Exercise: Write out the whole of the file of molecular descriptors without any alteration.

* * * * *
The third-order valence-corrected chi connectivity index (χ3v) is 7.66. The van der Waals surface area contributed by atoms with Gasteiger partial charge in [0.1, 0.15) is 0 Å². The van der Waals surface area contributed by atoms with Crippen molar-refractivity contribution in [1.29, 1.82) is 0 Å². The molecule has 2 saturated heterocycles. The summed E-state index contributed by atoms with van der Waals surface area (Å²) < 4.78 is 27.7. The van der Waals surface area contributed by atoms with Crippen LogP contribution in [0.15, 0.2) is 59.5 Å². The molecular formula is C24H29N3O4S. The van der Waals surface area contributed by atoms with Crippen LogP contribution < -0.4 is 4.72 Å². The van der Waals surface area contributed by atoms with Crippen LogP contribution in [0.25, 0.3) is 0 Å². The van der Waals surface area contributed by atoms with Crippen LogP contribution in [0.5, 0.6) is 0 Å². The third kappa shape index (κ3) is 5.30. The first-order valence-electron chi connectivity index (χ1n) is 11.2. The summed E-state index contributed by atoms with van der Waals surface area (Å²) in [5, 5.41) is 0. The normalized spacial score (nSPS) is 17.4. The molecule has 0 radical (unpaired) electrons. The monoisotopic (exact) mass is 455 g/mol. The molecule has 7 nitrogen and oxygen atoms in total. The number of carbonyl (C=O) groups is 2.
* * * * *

The third-order valence-corrected chi connectivity index (χ3v) is 7.66. The van der Waals surface area contributed by atoms with Gasteiger partial charge in [0.1, 0.15) is 0 Å². The van der Waals surface area contributed by atoms with Crippen molar-refractivity contribution in [1.29, 1.82) is 0 Å². The molecule has 2 saturated heterocycles. The summed E-state index contributed by atoms with van der Waals surface area (Å²) < 4.78 is 27.7. The van der Waals surface area contributed by atoms with Crippen LogP contribution in [0.15, 0.2) is 59.5 Å². The molecular formula is C24H29N3O4S. The van der Waals surface area contributed by atoms with Crippen LogP contribution < -0.4 is 4.72 Å². The van der Waals surface area contributed by atoms with Crippen LogP contribution in [0.25, 0.3) is 0 Å². The van der Waals surface area contributed by atoms with Crippen LogP contribution in [0.5, 0.6) is 0 Å². The third kappa shape index (κ3) is 5.30. The first-order valence-electron chi connectivity index (χ1n) is 11.2. The summed E-state index contributed by atoms with van der Waals surface area (Å²) in [5, 5.41) is 0. The normalized spacial score (nSPS) is 17.4. The molecule has 0 radical (unpaired) electrons. The monoisotopic (exact) mass is 455 g/mol. The molecule has 7 nitrogen and oxygen atoms in total. The number of carbonyl (C=O) groups is 2.